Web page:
Today in African-American Transportation History – Alvin Drew, 200th Person to Walk in Space

Alvin Drew, an African-American NASA astronaut, became the 200th person to walk in space. He conducted this spacewalk as a member of the six-person crew on STS-133, the 39th and final mission of Space Shuttle Discovery. Drew’s milestone excursion outside a spacecraft in orbit took place just a little over 16 years after fellow astronaut Bernard A. Harris Jr. had made history as the first African-American to walk in space.

Drew was born in Washington, D.C., in 1962, and grew up in the region. He harbored hopes of becoming a pilot at a very young age. “From the time I was four years old, I needed to fly,” he recalled in an interview not long before he made his way into space as part of the STS-133 crew. Drew also recounted how, while accompanying his family to present-day Baltimore Washington International Thurgood Marshall Airport to see his father off on business trips, he would find himself “just absolutely obsessed with the planes” taking off from that Maryland facility.

Alvin Drew’s airborne aspirations, however, briefly encountered some headwinds just before his sixth birthday. While at school one day during the fall of 1968, he and other first-grade students watched the launch of the Apollo 7 mission on a small black-and-white television in their classroom. Drew was thrilled by this flight into space. “I was torn like ‘No I need to do this, too,’” he later explained. After returning home from school that day, Drew talked about his new-found dilemma on whether to become a pilot or astronaut. His father put everything into perspective. “And he goes, ‘You can do both those things,’” Drew recalled years later. “’All these astronauts have been pilots’ and that just sealed it for me. That was what I was going to go try and do.”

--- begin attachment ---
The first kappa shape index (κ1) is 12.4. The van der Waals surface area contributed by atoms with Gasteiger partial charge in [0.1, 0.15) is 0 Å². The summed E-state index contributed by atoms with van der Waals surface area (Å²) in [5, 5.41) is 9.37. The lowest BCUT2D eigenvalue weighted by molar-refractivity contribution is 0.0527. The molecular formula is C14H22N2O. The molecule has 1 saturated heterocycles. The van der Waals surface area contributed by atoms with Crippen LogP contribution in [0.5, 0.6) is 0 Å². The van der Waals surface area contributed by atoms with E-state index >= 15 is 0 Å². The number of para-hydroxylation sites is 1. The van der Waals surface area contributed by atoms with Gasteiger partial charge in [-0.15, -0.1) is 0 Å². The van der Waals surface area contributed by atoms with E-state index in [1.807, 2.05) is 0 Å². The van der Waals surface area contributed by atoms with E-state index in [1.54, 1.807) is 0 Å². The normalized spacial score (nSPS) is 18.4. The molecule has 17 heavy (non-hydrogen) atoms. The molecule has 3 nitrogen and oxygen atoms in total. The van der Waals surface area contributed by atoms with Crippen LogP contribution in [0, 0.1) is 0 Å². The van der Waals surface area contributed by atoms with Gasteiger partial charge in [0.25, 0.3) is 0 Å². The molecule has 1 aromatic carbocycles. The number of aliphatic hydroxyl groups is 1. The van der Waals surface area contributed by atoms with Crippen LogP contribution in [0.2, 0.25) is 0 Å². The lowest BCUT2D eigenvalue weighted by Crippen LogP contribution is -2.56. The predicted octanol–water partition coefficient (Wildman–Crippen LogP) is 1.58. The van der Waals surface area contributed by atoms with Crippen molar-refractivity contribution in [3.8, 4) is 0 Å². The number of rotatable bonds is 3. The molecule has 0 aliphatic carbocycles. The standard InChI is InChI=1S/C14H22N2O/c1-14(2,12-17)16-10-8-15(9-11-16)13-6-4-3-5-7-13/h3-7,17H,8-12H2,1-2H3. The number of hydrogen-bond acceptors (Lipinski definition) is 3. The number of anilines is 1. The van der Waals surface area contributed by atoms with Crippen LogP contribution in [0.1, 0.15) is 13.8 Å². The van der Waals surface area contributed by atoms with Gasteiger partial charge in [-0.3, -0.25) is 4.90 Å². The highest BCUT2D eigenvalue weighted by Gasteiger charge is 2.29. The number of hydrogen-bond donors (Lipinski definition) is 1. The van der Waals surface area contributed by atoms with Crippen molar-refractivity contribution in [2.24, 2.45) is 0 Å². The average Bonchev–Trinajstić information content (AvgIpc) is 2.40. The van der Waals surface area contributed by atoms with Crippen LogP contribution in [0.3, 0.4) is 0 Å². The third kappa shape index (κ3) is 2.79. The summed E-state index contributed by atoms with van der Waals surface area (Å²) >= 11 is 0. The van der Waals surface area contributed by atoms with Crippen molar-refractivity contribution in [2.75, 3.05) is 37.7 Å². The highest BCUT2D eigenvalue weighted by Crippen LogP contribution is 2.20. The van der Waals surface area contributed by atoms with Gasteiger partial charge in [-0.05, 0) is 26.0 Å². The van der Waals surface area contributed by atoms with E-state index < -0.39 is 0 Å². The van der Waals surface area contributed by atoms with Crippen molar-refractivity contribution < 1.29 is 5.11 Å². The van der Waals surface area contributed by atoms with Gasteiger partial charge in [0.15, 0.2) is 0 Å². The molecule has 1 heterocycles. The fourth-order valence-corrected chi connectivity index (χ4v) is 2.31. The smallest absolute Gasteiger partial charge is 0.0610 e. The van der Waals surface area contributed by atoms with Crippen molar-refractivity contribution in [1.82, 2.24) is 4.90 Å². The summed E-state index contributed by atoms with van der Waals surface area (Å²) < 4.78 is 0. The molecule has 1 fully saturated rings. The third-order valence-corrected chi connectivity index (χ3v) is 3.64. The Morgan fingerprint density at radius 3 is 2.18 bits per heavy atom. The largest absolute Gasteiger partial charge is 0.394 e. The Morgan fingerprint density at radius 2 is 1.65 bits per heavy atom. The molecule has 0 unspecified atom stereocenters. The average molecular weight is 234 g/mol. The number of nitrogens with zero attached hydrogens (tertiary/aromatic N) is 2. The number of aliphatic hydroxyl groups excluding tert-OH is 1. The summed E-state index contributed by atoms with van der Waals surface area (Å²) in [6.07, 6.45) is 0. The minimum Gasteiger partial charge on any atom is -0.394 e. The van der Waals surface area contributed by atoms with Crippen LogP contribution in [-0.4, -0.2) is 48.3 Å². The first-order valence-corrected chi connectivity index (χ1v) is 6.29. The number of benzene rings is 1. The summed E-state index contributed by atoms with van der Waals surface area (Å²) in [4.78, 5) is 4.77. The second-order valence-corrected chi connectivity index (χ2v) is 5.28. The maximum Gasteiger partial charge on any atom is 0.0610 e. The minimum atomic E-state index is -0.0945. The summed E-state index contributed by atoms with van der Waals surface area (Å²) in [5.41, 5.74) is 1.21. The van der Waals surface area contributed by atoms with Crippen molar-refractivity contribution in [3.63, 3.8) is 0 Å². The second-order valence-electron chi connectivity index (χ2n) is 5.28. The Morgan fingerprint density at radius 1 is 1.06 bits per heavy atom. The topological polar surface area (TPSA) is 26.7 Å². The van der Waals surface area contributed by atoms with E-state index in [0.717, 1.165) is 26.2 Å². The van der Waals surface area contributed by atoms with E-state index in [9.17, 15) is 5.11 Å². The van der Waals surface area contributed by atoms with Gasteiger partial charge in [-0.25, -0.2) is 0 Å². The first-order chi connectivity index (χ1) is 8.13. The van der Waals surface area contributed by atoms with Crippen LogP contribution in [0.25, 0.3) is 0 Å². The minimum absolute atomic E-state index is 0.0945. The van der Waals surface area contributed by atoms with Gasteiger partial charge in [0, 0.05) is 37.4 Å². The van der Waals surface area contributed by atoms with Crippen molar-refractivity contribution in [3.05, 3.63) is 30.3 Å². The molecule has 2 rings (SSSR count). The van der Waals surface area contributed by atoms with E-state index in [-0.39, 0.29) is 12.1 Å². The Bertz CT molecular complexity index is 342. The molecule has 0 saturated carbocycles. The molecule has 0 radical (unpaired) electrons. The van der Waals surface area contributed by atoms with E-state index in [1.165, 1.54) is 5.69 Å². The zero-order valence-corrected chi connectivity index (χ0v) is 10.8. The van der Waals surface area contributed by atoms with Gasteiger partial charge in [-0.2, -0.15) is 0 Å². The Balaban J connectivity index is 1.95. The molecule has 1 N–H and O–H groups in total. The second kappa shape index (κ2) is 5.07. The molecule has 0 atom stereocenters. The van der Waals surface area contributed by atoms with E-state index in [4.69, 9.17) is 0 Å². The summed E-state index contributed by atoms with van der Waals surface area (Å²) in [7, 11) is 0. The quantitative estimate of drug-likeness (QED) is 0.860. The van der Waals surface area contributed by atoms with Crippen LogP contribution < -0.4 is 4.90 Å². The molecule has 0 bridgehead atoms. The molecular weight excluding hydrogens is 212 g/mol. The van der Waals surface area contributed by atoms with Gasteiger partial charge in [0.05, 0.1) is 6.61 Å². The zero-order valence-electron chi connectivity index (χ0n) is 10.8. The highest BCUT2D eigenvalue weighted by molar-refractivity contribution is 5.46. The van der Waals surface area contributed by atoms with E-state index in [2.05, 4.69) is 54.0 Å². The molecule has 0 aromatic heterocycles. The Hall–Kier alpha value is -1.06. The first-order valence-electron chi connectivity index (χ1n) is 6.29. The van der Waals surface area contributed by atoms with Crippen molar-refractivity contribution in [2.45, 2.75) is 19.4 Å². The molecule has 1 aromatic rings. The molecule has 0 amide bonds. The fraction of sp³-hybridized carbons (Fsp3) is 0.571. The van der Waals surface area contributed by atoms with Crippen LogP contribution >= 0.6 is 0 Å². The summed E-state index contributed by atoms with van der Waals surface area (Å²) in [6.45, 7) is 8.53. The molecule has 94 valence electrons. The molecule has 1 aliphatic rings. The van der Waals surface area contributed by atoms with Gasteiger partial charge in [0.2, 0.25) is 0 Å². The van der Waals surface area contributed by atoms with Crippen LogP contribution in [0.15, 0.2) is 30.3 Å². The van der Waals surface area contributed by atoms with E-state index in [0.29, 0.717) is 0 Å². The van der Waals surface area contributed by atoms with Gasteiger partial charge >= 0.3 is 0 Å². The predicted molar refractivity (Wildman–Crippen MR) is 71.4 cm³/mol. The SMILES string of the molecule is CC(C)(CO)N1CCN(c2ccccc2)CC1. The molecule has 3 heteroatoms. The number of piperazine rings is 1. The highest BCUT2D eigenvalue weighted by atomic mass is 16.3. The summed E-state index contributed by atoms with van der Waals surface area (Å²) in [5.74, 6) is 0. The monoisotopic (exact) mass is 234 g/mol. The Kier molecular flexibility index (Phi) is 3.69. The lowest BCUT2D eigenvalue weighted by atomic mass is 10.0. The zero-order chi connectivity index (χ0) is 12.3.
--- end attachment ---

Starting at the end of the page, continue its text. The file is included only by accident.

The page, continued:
In 1980, Drew graduated from Gonzaga College High School in the nation’s capital. He went on to earn a dual B.S. degree in physics and aeronautical engineering from the U.S. Air Force Academy in 1984. At that time, he also received his commission as a second lieutenant in the U.S. Air Force (USAF). Drew subsequently completed undergraduate helicopter pilot training, earning his wings in 1985. He served as a combat rescue helicopter pilot until 1987, when he transitioned into USAF special operations. In this capacity, Drew flew 60 combat missions in various military operations that included Just Cause in Panama in 1989-90 and Desert Storm during the Gulf War in 1991. He completed additional flight training at the U.S. Naval Test Pilot School in 1994 and then served on the USAF Air Combat Command staff.

By the time Drew retired from the USAF in 2010, he had logged approximately 3,000 hours of flying time and flown in more than 30 types of aircraft. He also found time during his military service to earn a master of aerospace science from Embry-Riddle Aeronautical University and a master of strategic studies in political science from the USAF Air University.

Drew’s career at NASA officially began during the summer of 2000 when he reported for training as a mission specialist. His first spaceflight occurred when he was a member of the seven-person crew on board Space Shuttle Endeavour for STS-118 in August 2007. Between that mission and STS-133, Drew has logged over 612 hours in space.

For more information on Alvin Drew, please check out https://en.wikipedia.org/wiki/Alvin_Drew.

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